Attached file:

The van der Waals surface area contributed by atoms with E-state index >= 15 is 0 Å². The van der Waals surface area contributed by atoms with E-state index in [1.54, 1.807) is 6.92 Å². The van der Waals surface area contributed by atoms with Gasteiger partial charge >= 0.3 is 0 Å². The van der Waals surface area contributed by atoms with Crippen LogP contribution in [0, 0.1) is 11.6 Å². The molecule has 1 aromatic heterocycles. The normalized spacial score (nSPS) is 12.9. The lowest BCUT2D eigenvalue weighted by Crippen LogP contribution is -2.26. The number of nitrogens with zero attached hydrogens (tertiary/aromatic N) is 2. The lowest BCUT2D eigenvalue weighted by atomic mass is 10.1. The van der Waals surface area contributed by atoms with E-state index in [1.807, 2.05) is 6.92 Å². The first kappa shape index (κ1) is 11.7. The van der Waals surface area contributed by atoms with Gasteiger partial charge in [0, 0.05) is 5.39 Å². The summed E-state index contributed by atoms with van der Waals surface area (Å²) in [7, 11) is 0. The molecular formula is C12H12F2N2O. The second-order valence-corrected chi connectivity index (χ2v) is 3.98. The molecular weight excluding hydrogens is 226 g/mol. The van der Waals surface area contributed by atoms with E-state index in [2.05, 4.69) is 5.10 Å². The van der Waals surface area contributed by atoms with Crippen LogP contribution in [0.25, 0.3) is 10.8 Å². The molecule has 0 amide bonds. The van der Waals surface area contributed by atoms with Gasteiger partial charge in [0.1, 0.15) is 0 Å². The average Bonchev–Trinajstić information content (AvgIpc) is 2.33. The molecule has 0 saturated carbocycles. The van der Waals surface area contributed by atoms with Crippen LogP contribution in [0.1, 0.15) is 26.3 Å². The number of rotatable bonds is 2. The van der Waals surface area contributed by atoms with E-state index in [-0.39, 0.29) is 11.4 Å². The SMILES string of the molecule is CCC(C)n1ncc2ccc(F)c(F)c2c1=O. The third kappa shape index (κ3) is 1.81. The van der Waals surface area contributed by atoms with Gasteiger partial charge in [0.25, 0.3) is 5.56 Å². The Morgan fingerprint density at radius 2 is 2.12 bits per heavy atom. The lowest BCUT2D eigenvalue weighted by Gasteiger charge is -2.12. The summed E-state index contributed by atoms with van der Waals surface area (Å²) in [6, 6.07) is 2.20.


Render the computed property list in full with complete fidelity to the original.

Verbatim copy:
The van der Waals surface area contributed by atoms with E-state index >= 15 is 0 Å². The van der Waals surface area contributed by atoms with E-state index in [1.54, 1.807) is 6.92 Å². The van der Waals surface area contributed by atoms with Gasteiger partial charge >= 0.3 is 0 Å². The van der Waals surface area contributed by atoms with Crippen LogP contribution in [0, 0.1) is 11.6 Å². The molecule has 1 aromatic heterocycles. The normalized spacial score (nSPS) is 12.9. The lowest BCUT2D eigenvalue weighted by Crippen LogP contribution is -2.26. The number of nitrogens with zero attached hydrogens (tertiary/aromatic N) is 2. The lowest BCUT2D eigenvalue weighted by atomic mass is 10.1. The van der Waals surface area contributed by atoms with E-state index in [1.807, 2.05) is 6.92 Å². The first kappa shape index (κ1) is 11.7. The van der Waals surface area contributed by atoms with Gasteiger partial charge in [0, 0.05) is 5.39 Å². The summed E-state index contributed by atoms with van der Waals surface area (Å²) in [7, 11) is 0. The molecular formula is C12H12F2N2O. The second-order valence-corrected chi connectivity index (χ2v) is 3.98. The molecular weight excluding hydrogens is 226 g/mol. The van der Waals surface area contributed by atoms with E-state index in [2.05, 4.69) is 5.10 Å². The van der Waals surface area contributed by atoms with Crippen LogP contribution in [0.25, 0.3) is 10.8 Å². The molecule has 0 amide bonds. The van der Waals surface area contributed by atoms with Gasteiger partial charge in [0.1, 0.15) is 0 Å². The average Bonchev–Trinajstić information content (AvgIpc) is 2.33. The molecule has 0 saturated carbocycles. The van der Waals surface area contributed by atoms with Crippen LogP contribution in [0.1, 0.15) is 26.3 Å². The number of rotatable bonds is 2. The van der Waals surface area contributed by atoms with E-state index in [-0.39, 0.29) is 11.4 Å². The SMILES string of the molecule is CCC(C)n1ncc2ccc(F)c(F)c2c1=O. The third kappa shape index (κ3) is 1.81. The van der Waals surface area contributed by atoms with Gasteiger partial charge in [0.25, 0.3) is 5.56 Å². The Morgan fingerprint density at radius 2 is 2.12 bits per heavy atom. The lowest BCUT2D eigenvalue weighted by Gasteiger charge is -2.12. The summed E-state index contributed by atoms with van der Waals surface area (Å²) in [6, 6.07) is 2.20.